In the economic crisis that Greece is still riding out, vultures from east and west swarmed in and have been gobbling up the economic carcasses that were strewn about everywhere — resurrecting them and cashing in big time. In one sense they saved the country from complete economic collapse; on the other hand they laid down the foundations for a long-term dependency state, setting up infrastructure deals and loans that Greece won’t be able to get out from for decades — and perhaps not ever in this era.
“But as long as we have the olive and the vine we’ll be alright,” the architect said while pointing off to an olive orchard that rolled off from the side of the highway to the hills beyond.
“What was the accomplishment that you’re most proud of as an architect,” I changed the subject.
He just laughed … and then laughed some more.
“It’s funny …” he began.
He then told me the tale of how he designed and built this massive, opulent 60,000 square meter five-star hotel in Lebanon. He oversaw the project to completion, all of the linen was on the beds and everything, and then, with just a month before opening, two Israeli cruise missiles took it out.
“So I did build this hotel but it’s not there anymore soI can’t show it to anybody!” he roared in laughter.
Greeks have this way of laughing jollily in the face of fate that is overwhelmingly charming.
We entered Athens, and I took advantage of having an architect driving me around. I began pointing out buildings and bridges and just about anything else and asking for their backstories.
We stopped at a traffic light next to a three story housing complex that didn’t seem to fit in with everything else. It was shot to shit. Bullet holes and most of its outer plaster had all broken off. Graffiti covered it. There were people hanging out on the balconies, clothes were drying on the railings. It looked like a squat.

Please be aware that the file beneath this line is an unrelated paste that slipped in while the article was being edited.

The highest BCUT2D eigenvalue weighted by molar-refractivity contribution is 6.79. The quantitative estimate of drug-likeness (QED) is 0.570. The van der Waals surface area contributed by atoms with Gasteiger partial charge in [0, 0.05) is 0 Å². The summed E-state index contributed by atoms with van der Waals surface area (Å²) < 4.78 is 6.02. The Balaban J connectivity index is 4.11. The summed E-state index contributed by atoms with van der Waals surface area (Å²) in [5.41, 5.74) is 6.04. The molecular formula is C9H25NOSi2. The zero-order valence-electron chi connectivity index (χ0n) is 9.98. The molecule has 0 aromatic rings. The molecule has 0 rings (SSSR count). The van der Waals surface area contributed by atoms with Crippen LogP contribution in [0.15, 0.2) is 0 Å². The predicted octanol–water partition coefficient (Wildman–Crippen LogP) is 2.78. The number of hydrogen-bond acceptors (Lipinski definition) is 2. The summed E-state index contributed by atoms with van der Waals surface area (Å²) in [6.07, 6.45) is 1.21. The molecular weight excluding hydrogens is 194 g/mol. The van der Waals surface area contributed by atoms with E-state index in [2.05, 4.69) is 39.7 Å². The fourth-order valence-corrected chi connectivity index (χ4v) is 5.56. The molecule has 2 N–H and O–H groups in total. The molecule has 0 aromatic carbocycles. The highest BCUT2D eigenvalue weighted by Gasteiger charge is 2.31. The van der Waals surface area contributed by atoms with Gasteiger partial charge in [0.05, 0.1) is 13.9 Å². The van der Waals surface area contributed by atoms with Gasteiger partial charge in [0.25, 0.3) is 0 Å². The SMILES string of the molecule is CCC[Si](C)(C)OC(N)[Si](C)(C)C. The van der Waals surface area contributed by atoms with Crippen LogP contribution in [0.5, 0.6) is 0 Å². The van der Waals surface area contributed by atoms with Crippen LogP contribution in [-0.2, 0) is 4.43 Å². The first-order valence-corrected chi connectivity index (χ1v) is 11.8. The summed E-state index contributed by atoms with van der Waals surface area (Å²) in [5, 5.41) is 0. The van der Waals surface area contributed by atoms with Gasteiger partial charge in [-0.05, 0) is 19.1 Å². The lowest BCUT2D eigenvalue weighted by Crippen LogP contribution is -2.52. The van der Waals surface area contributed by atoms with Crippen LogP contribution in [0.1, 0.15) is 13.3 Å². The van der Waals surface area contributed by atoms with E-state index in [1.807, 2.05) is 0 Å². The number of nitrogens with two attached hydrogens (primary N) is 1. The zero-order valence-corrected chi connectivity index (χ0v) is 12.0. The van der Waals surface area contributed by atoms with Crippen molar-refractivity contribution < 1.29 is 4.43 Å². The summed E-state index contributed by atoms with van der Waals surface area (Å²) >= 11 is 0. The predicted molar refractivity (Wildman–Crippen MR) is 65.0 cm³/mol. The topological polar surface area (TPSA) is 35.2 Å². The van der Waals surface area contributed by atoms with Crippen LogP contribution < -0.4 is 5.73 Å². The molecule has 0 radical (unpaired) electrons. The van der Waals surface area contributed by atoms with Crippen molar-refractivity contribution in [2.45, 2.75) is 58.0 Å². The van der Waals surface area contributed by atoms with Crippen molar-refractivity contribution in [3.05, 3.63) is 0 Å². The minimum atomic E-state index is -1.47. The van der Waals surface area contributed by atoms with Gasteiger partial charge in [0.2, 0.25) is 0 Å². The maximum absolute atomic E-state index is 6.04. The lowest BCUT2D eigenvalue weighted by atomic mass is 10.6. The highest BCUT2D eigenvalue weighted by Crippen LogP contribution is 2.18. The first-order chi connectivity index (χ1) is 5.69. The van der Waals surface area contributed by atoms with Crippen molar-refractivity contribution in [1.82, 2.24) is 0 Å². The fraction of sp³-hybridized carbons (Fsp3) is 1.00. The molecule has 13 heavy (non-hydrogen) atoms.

“What’s the story behind that building?”
“It’s a good example of Bauhaus style,” he began. “It was made as housing for workers but it was damaged in the war. Now some people in the government want to tear it down but other people want it preserved as a monument. But nobody can decide so it just sits there.”
As we drove by I could see that it stretched back almost half a city block. It was a little compound of something else in the core of the city. I was drawn to it, and made a note to go back there to film something.
“Us Greeks, everybody likes to argue but nobody wants to ever decide anything,” the architect summed up with another bellowing laugh.
We checked into our Airbnb. It was an issue because we couldn’t get sim cards for our phones at the airport. So we were left standing outside the building in the cold like dumbasses until a little old lady took pity on us and let us in. Eventually, some random guy who happened to have the key let us in to the apartment. The actual host showed up later.
We settled in and then went to a restaurant around the corner. We ate soulvaki. I drank my first Mythos of this stretch of Greek travels.
We walked through Athens’ Skid Row — I like that area — on our way to the city center.
I bought Hannah a leather jacket — it’s still a little cold here.
We then sat at a sidewalk cafe that overlooked some ruins to admire the blue hour while sipping on glasses of wine.
I don’t know why I decided to leave Asia and come back to Greece, but I realized in that moment that I’m happy I did.
I like this country. I like the people, I like the beer, I like the olives, I like the cities, the countryside, and the coastlines. It’s the place where I come when I want to disappear for a while.
About the Author: VBJ
I am the founder and editor of Vagabond Journey. I’ve been traveling the world since 1999, through 90 countries. I am the author of the book, Ghost Cities of China and have written for The Guardian, Forbes, Bloomberg, The Diplomat, the South China Morning Post, and other publications. VBJ has written 3679 posts on Vagabond Journey. Contact the author.
VBJ is currently in: Papa Bay, Hawaii